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Spring time is near. That means it’s time to start planning for garden season! Taking the first step to becoming a Gardener can feel exciting, yet challenging.
Here we’ll cover the basics for how to start a garden. This is how we started a successful garden from scratch.
How to Choose a Garden Spot
First, we chose a location in the yard that has at least 6 hours of sunlight per day. Another important factor is drainage. We live on a ridge, so that was no problem for us. When you map out your garden spot, make sure the area doesn’t hold water after a heavy rain. This will drown your plants.
Avoid placing it too close to the road as well. The runoff could put toxins in your food.
Garden Styles- Start a Garden
To prepare our garden plot, we flattened cardboard boxes and covered the area to smother grass. This is a great technique when you have a good 2 months to let it sit. Ideally, start prep in the Fall for the Spring garden. If you find yourself too close to your planting date, we’ve been there too.
Here’s how we did our first garden. Moving in at the end of May put us in a time crunch. We don’t have a tractor, so we used garden tools. Mainly a shovel. We dug a row of grass, flipping it upside down in it’s spot. Then, we planted seeds in that dirt. An awesome neighbor blessed us with several transplants. To plant these in the ground we dug a hole and filled in with top soil that we purchased from a local box store.
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Our next year we branched out to a raised bed. We had to keep the cost low, so we used landscape garden stones that were being used elsewhere on the property. To fill, we went hügelkultur style. We filled the bottom 2 feet with aged limbs and wood and then filled in with top soil. As the years pass the wood continually decays, feeding the soil and in turn producing healthy plants. Each year we add a few inches of top soil to the bed. The picture below was taken of our raised bed. Here we’re growing beans on a trellis.
In America right now, the price of wood has skyrocketed. Using a landscape stone may be your best option.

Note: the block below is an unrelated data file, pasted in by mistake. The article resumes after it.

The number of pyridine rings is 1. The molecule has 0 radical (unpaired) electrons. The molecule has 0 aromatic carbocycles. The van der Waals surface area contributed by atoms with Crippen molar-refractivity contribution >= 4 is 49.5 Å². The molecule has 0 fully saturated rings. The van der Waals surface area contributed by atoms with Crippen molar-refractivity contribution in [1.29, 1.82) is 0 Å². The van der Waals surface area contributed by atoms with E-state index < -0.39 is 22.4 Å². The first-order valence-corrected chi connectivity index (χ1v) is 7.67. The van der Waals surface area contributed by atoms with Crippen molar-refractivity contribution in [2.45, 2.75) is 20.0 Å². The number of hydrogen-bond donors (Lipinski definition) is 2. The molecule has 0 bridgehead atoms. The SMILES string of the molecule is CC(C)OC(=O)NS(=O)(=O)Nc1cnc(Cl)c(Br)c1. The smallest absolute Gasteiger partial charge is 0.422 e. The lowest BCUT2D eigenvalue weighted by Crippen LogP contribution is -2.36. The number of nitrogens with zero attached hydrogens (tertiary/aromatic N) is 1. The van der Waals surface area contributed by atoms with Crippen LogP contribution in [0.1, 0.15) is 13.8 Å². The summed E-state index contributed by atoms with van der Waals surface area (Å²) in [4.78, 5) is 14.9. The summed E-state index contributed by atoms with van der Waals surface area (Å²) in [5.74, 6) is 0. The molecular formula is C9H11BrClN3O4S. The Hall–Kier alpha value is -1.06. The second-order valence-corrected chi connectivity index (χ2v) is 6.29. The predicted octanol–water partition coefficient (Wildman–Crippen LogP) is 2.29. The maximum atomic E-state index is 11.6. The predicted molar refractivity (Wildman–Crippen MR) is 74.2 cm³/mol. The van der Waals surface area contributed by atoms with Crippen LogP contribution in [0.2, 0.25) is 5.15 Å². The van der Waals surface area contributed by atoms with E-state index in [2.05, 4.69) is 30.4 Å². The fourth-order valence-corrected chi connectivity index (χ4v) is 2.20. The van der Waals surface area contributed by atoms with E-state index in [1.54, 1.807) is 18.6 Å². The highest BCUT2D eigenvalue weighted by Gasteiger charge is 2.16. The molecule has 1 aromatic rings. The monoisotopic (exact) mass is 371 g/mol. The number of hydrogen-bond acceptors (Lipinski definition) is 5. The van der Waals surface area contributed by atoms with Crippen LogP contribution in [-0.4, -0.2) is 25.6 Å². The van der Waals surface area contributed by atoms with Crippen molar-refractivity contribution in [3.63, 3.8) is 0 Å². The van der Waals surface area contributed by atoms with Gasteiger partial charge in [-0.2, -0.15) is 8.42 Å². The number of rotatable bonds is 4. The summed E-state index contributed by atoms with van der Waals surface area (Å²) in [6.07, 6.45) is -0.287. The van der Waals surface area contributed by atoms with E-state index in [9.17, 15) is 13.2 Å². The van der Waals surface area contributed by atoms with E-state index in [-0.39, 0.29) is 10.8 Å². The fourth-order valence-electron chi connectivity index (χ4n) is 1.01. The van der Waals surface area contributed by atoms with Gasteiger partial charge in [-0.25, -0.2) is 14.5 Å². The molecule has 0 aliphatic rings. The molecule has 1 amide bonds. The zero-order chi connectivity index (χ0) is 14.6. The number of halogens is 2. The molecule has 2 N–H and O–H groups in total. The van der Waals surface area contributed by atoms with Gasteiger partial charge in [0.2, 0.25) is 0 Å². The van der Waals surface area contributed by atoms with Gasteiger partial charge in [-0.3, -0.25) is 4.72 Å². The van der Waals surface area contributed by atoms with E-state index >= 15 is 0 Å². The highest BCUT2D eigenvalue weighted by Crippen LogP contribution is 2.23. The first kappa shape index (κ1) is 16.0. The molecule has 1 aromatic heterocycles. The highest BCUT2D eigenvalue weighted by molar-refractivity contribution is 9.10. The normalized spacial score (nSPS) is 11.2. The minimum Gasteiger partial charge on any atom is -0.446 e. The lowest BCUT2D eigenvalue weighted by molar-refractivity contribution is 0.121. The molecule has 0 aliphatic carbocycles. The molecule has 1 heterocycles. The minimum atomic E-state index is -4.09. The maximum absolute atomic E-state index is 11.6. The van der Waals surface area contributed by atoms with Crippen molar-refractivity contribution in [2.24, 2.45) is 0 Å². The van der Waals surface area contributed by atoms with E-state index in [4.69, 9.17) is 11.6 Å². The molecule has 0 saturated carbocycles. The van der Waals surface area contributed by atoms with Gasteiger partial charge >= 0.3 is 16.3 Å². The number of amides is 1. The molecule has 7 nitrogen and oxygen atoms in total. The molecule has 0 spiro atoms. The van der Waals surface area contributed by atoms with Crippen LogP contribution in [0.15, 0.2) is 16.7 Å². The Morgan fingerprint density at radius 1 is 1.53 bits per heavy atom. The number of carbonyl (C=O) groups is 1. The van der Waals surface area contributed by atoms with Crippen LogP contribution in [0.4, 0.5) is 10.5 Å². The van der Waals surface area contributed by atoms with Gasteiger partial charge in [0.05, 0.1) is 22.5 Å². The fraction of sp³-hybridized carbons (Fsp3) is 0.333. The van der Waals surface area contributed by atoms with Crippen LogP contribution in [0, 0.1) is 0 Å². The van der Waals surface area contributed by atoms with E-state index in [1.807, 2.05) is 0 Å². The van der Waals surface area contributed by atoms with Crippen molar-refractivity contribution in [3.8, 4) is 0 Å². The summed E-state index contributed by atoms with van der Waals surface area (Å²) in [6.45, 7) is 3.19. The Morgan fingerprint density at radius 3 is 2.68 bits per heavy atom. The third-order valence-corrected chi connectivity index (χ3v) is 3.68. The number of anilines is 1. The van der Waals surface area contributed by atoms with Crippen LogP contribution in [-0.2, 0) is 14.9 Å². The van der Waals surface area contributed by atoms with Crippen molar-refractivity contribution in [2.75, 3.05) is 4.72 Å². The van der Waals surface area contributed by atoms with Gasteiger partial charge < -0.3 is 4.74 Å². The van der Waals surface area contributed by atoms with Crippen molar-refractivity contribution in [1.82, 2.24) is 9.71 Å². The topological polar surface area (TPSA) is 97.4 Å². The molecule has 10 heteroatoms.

There are also raised garden bed kits that you can purchase and put together. You can also use free wood pallets to build a raised bed. Make sure the wood is not toxic. There will be letters on the wood which indicates if it has been treated. Avoid pallets stamped “MB.” This means treated with methyl bromide, which is a potent pesticide. Pallets stamped “IPPC” means it’s safe to use.
I would add, mulching is a tremendous help in the garden. It cuts down on the need to water and fertilizes as it breaks down. We found a source of hay that had not been sprayed or fertilized.
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When choosing seeds, we always plant heirloom NON-GMO. Heirloom, because we want to save seeds. You can plant hybrid, but note that you will not be able to save their seeds. Hybrid seeds will not come back true to type. We choose NON-GMO (Genetically Modified Organism) because frankly, the verdict is still out as to the health risks from using GMO’s.
A few solid seed companies we trust are below.
seedsforgenerations.com – a family owned seed company located in Virginia. They sell quality heirloom NON-GMO seeds.
sowtrueseed.com – Located in North Carolina, they host a collection of over 500 types of GMO free vegetable, herb and flower seeds.
MIgardener.com – based in Michigan, this seed company offers heirloom NON-GMO seeds.
Finally, check on your plants daily if possible. If they are dry, water at the base of the plant and not over the leaves. Watering leaves can cause disease on your plant. Keeping mulch around the base will help cut down on the need for water.
If you have any questions leave us a comment below. We hope you have a wonderful gardening season. You can do it!